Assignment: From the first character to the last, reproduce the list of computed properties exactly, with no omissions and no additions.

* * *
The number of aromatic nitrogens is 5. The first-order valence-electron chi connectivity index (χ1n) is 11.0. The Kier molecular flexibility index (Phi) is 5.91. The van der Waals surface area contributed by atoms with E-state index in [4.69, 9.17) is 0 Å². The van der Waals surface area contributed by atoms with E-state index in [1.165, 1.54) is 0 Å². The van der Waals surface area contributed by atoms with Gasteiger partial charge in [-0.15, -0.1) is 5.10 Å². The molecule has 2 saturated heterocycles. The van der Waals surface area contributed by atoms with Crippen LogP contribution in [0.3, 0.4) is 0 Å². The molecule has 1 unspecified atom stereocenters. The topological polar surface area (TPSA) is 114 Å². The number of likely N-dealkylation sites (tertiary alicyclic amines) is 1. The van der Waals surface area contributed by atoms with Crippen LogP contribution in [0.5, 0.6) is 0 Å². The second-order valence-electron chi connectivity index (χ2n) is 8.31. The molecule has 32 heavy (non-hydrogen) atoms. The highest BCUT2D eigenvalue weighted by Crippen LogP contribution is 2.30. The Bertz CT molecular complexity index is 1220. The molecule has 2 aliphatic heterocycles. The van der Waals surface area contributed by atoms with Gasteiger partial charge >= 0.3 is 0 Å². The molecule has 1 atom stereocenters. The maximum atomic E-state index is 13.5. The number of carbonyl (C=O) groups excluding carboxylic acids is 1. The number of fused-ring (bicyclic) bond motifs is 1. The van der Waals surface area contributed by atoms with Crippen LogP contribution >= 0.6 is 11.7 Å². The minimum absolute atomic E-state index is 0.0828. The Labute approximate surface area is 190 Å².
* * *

The number of aromatic nitrogens is 5. The first-order valence-electron chi connectivity index (χ1n) is 11.0. The Kier molecular flexibility index (Phi) is 5.91. The van der Waals surface area contributed by atoms with E-state index in [4.69, 9.17) is 0 Å². The van der Waals surface area contributed by atoms with E-state index in [1.165, 1.54) is 0 Å². The van der Waals surface area contributed by atoms with Gasteiger partial charge in [-0.15, -0.1) is 5.10 Å². The molecule has 2 saturated heterocycles. The van der Waals surface area contributed by atoms with Crippen LogP contribution in [0.3, 0.4) is 0 Å². The molecule has 1 unspecified atom stereocenters. The topological polar surface area (TPSA) is 114 Å². The number of likely N-dealkylation sites (tertiary alicyclic amines) is 1. The van der Waals surface area contributed by atoms with Crippen LogP contribution in [0.5, 0.6) is 0 Å². The second-order valence-electron chi connectivity index (χ2n) is 8.31. The molecule has 32 heavy (non-hydrogen) atoms. The highest BCUT2D eigenvalue weighted by Crippen LogP contribution is 2.30. The Bertz CT molecular complexity index is 1220. The molecule has 2 aliphatic heterocycles. The van der Waals surface area contributed by atoms with Gasteiger partial charge >= 0.3 is 0 Å². The molecule has 1 atom stereocenters. The maximum atomic E-state index is 13.5. The number of carbonyl (C=O) groups excluding carboxylic acids is 1. The number of fused-ring (bicyclic) bond motifs is 1. The van der Waals surface area contributed by atoms with Crippen LogP contribution >= 0.6 is 11.7 Å². The minimum absolute atomic E-state index is 0.0828. The Labute approximate surface area is 190 Å².